But they’re not suing McD’s over this completely reasonable phenomenon.


Obviously America has too many lawyers.

I always order my sodas with no ice for 2 reasons. #2, I get more soda. #1, I really don’t like ice in my drinks. Except for pina coladas and strawberry daiquiris. The water used to make the sodas is refrigerated and cold enough.

I don’t drink coffee, iced or otherwise, but if I were to order an “iced” coffee, I would expect ice in it as part of the overall measurement of the drink size.

These folks would probably sue Warner Brothers because “The Neverending Story” actually ended.

    malclave in reply to Neo. | May 2, 2016 at 7:56 pm

    It not only ended, but they expected us to buy another ticket to watch Neverending Story 2!

Sorry, lady. When you order an “iced beverage”, the ice is an integral part of the beverage.

If you don’t like that, either ask for no ice, or ask them to remake it with your desired composition. And don’t even think about suing if an “iced beverage” made without ice at your request is not cold.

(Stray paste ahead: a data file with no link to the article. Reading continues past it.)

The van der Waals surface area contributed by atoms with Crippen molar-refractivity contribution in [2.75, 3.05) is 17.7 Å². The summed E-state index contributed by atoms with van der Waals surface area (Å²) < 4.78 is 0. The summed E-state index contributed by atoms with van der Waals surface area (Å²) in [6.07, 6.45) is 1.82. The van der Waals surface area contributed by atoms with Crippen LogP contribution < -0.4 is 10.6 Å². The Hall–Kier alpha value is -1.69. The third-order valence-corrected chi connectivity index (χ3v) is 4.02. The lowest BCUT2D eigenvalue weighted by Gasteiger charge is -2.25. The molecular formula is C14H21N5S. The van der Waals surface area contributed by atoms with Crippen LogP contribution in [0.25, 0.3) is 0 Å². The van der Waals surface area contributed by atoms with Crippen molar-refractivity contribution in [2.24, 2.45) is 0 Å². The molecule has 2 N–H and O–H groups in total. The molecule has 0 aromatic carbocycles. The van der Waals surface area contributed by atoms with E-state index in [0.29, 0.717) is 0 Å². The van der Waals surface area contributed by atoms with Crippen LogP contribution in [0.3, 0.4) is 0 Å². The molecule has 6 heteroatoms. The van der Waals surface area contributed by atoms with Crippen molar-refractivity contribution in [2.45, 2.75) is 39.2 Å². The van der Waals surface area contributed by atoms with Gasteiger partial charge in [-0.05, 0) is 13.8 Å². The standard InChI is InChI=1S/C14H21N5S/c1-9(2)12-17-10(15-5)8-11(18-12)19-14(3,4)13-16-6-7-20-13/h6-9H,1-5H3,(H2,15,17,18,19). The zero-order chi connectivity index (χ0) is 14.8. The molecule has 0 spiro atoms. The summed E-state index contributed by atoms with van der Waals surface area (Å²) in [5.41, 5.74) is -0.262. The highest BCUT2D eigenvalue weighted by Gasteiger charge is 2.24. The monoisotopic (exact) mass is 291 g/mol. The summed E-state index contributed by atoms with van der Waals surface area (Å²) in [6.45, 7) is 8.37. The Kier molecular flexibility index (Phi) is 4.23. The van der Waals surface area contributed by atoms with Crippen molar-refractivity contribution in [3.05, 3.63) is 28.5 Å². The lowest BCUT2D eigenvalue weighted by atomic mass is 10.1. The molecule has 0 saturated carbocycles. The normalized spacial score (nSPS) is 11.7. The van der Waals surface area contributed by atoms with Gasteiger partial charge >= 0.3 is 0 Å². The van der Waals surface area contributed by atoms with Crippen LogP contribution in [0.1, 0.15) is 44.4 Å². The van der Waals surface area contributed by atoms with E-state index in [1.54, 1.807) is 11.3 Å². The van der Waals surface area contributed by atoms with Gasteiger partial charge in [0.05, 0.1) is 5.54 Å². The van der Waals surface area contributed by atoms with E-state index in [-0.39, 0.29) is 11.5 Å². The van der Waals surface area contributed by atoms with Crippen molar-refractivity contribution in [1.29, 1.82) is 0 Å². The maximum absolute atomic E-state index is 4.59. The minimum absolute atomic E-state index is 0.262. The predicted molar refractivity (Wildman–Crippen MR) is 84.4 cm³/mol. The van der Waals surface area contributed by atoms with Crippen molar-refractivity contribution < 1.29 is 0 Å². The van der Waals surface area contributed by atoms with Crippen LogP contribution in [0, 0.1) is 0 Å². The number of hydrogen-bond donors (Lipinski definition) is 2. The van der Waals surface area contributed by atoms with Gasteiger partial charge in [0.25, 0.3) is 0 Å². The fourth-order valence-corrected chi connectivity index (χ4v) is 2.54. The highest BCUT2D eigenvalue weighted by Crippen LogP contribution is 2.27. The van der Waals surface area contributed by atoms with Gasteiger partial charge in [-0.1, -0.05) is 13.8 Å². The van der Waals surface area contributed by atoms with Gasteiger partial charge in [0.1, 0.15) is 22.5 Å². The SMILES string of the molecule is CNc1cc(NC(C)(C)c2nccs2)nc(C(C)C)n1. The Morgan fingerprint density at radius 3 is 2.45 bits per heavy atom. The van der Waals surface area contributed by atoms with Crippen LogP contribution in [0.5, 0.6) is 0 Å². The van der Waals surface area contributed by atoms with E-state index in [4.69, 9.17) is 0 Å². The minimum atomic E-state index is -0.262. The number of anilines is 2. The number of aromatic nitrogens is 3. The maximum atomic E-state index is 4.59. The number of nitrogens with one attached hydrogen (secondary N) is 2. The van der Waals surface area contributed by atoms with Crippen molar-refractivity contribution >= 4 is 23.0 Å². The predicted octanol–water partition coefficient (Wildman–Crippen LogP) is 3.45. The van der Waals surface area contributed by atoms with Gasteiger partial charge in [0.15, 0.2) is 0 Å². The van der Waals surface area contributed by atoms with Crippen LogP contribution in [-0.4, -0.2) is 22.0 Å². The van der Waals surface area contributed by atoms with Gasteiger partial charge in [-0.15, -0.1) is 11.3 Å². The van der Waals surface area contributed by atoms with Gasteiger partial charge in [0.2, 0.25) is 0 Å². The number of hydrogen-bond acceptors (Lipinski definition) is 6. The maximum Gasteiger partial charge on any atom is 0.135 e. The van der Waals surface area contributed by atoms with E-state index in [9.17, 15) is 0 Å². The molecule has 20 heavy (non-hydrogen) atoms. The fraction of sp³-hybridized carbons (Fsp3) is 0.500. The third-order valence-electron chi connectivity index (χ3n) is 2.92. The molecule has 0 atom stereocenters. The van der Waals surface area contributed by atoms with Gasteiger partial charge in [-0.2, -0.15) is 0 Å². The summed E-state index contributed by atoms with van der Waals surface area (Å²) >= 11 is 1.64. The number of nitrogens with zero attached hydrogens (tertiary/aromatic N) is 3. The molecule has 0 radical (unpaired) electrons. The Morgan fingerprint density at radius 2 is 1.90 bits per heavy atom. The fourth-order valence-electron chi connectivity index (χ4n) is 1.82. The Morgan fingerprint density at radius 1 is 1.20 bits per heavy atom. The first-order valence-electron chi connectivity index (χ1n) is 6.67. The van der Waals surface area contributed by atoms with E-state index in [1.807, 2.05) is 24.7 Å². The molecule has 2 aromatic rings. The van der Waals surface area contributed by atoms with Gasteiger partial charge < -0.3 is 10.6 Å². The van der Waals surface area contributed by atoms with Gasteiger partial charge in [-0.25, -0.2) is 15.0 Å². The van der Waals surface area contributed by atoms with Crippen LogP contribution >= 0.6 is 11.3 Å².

You just can’t please some people.

Q: What do you call an Iced Coffee without ice?
A: Coffee, but not necessarily Hot Coffee.

The problem is that the beverage temperature may not be as cold as you want or stay cold when held in your warm hands.

As a teenager I worked in a coffee shop. The way to make iced coffee is to feel the glass with ice completely and then pour the hot coffee.
When I make iced coffee myself I make the coffee iabout 1.5X strong. I pride myself on making better iced coffee than any coffe establishment in the vicinity.
Than again, I pride myself on making better pilaf, better stew and grilling better sausage. One day I will make my own sausage.

I thought that far from hiding its policy of not filling the coffee cup (unless you ask for it), Starbucks proudly advertises that policy because most people want room for milk.

buckeyeminuteman | May 3, 2016 at 7:48 am

The biggest ripoff in this story is that she willingly gave $4 to that hipster mecca for a single beverage, regardless of if it was full or not.

Can’t they argue that the drinks are hand crafted which makes precision impossible?

Common sense is not common.